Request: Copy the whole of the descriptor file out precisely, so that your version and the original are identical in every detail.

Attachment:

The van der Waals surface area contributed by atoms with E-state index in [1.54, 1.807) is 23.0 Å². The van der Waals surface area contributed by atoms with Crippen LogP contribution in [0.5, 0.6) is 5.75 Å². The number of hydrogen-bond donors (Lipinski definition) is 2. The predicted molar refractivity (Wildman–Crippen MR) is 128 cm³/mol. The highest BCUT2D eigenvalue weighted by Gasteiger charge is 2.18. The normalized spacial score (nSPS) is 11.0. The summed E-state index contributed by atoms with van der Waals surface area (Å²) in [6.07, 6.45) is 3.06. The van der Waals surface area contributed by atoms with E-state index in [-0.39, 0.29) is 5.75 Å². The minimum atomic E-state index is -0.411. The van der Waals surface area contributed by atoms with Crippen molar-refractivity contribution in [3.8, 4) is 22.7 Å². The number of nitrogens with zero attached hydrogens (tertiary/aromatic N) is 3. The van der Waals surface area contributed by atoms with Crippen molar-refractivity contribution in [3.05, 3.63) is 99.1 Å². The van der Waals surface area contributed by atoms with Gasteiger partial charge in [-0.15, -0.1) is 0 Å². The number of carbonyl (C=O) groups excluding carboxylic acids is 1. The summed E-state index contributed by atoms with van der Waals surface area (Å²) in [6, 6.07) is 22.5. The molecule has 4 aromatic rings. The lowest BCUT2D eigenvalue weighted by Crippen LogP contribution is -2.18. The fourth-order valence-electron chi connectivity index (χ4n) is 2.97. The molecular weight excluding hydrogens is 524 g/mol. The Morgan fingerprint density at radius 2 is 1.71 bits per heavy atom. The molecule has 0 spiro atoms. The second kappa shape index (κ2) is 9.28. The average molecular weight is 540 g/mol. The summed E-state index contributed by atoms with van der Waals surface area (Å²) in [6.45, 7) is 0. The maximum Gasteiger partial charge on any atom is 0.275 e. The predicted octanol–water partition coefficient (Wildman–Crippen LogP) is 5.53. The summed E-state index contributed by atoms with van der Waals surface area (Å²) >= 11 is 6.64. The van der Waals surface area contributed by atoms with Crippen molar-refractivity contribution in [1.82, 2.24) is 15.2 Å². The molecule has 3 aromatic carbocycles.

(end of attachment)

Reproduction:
The van der Waals surface area contributed by atoms with E-state index in [1.54, 1.807) is 23.0 Å². The van der Waals surface area contributed by atoms with Crippen LogP contribution in [0.5, 0.6) is 5.75 Å². The number of hydrogen-bond donors (Lipinski definition) is 2. The predicted molar refractivity (Wildman–Crippen MR) is 128 cm³/mol. The highest BCUT2D eigenvalue weighted by Gasteiger charge is 2.18. The normalized spacial score (nSPS) is 11.0. The summed E-state index contributed by atoms with van der Waals surface area (Å²) in [6.07, 6.45) is 3.06. The van der Waals surface area contributed by atoms with E-state index in [-0.39, 0.29) is 5.75 Å². The minimum atomic E-state index is -0.411. The van der Waals surface area contributed by atoms with Crippen molar-refractivity contribution in [3.8, 4) is 22.7 Å². The number of nitrogens with zero attached hydrogens (tertiary/aromatic N) is 3. The van der Waals surface area contributed by atoms with Crippen molar-refractivity contribution in [3.05, 3.63) is 99.1 Å². The van der Waals surface area contributed by atoms with Gasteiger partial charge in [-0.15, -0.1) is 0 Å². The number of carbonyl (C=O) groups excluding carboxylic acids is 1. The summed E-state index contributed by atoms with van der Waals surface area (Å²) in [6, 6.07) is 22.5. The molecule has 4 aromatic rings. The lowest BCUT2D eigenvalue weighted by Crippen LogP contribution is -2.18. The fourth-order valence-electron chi connectivity index (χ4n) is 2.97. The molecular weight excluding hydrogens is 524 g/mol. The Morgan fingerprint density at radius 2 is 1.71 bits per heavy atom. The molecule has 0 spiro atoms. The second kappa shape index (κ2) is 9.28. The average molecular weight is 540 g/mol. The summed E-state index contributed by atoms with van der Waals surface area (Å²) in [6.45, 7) is 0. The maximum Gasteiger partial charge on any atom is 0.275 e. The predicted octanol–water partition coefficient (Wildman–Crippen LogP) is 5.53. The summed E-state index contributed by atoms with van der Waals surface area (Å²) >= 11 is 6.64. The van der Waals surface area contributed by atoms with Crippen molar-refractivity contribution in [1.82, 2.24) is 15.2 Å². The molecule has 3 aromatic carbocycles.